Who Wednesday: Ranking the Christmas Specials!

Hello everyone, and welcome to a new feature on the website called Who Wednesday. I’m a passionate Doctor Who fan, so I’m going to start doing regular reviews and articles on one of my favourite shows every other Wednesday. (Hence the title!)

I hope you’re all having a fantastic Christmas, I thought for my first piece it would be fitting to rank the 13 Christmas specials that we’ve had since 2005. It’s possible we may not see another Doctor Who Christmas special for a while now, thanks to Chris Chibnall deciding to bin it, but at least we’ve got these to look back on, and at least a few of them are very good! Here are my rankings:

13. The Doctor, the Widow and the Wardrobe. (2011)

The less said about this episode the better, not only the worst Christmas special we’ve had, it’s one of the worst episodes in the modern era of Doctor Who. A fairly strong cast can’t salvage what is a poorly written, boring and forgettable adventure… Not the finest moment from the Smith/Moffat era!

12. The Time of The Doctor. (2013)

One of the most frustrating stories in Doctor Who history for me. Matt Smith’s swansong as The Eleventh Doctor had so much potential, but there simply wasn’t enough time to wrap everything up, leading to a jumbled mess of a story. I still to this day think that this should have been a two-parter akin to David Tennant’s final story, but sadly it wasn’t to be. I appreciated the effort taken to try and bring the entire Matt Smith era full circle, but it just didn’t work and I imagine would have been immensely confusing for the casual viewer. That being said though, The Eleventh Doctor’s regeneration was done brilliantly, with one of the best monologues that the show has ever produced.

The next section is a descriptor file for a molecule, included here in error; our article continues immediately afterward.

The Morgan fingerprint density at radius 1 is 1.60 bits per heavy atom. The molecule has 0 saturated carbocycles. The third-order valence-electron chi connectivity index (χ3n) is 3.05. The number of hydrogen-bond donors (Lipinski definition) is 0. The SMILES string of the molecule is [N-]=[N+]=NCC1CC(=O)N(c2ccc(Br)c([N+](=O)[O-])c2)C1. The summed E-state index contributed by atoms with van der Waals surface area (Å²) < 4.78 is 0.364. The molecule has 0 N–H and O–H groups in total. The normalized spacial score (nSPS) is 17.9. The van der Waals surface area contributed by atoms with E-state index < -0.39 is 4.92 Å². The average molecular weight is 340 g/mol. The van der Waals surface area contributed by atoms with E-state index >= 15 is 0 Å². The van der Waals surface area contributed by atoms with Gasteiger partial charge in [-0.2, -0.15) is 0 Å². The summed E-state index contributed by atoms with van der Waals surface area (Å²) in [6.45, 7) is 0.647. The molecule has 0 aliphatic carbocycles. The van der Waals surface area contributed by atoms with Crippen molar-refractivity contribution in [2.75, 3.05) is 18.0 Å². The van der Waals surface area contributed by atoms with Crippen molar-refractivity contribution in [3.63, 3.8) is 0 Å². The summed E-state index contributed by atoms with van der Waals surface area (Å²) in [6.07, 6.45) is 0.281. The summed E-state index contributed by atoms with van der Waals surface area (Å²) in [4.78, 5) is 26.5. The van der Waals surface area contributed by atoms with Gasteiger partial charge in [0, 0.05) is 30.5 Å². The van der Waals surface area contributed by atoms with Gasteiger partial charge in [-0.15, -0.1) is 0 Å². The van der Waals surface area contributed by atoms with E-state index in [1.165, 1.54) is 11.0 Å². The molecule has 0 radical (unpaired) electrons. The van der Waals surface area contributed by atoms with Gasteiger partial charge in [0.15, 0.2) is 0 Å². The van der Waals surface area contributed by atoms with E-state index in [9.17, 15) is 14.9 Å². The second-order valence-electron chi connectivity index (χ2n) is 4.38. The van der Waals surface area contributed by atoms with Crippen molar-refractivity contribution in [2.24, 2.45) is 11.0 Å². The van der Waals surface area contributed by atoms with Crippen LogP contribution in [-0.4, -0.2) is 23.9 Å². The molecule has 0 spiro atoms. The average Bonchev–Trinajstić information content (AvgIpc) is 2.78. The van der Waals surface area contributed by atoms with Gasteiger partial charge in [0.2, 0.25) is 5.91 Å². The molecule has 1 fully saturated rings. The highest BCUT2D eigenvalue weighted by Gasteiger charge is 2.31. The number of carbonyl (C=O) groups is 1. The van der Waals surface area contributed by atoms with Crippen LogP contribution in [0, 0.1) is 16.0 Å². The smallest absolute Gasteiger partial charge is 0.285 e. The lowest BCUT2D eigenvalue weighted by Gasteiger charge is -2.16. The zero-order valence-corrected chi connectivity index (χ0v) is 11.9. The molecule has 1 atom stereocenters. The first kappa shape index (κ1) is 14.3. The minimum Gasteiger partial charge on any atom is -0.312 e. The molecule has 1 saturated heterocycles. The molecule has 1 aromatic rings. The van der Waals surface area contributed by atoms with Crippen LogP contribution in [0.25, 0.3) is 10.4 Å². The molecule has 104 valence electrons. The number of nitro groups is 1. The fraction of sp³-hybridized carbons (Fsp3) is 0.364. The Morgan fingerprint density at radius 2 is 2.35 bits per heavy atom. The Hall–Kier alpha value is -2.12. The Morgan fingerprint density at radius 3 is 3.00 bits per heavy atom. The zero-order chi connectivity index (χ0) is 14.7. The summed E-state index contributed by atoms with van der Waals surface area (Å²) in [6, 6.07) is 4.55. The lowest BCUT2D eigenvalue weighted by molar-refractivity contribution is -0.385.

11. Voyage of the Damned. (2007)

David Tennant and Kylie Minogue do a perfectly decent job in this adventure. But sadly the whole thing is rather forgettable and let down by an underwhelming third act… It’s easy viewing and a perfectly acceptable adventure, however, just not one that I would rush to watch again in a hurry!

10. The Next Doctor. (2008)

It was a brilliant piece of publicity to reveal the title of this episode around the same time that it was confirmed David Tennant would be leaving the titular role. David Morrissey is fantastic as the potential future incarnation of The Doctor, in fact, he was so brilliant I remember wishing at the time that he would truly be “The Next Doctor”. But alas, it wasn’t to be, and after the reveal that he is in fact not a future incarnation of The Doctor, the story goes downhill a bit once we get to the reveal of the gigantic Cyber-King. It doesn’t look good, and it brings down what began as a quite grounded story, it’s certainly up there as one of the weaker Cyber-Men stories, in my opinion!

9. The End of Time, Part One. (2009)

This first part of David Tennant’s exit is fine, but I’ve found I’m not as fond of it as I was back when it first aired. I understand that a lot of it had to build up to Part Two, but there was quite a lot of moments in this episode that were downright depressing and seeing The Tenth Doctor crying over his impending doom just didn’t really work for me, because then the next scene would be happy and upbeat, this story is tonally all over the place and it is a bit of a mess. Still, it’s got some fantastic performances and getting to see John Simm back as The Master is worth the watch alone. To this day it’s still the first Christmas Special that is the first part in a larger story, and as I alluded to earlier, I do wish Matt Smith was given the same treatment.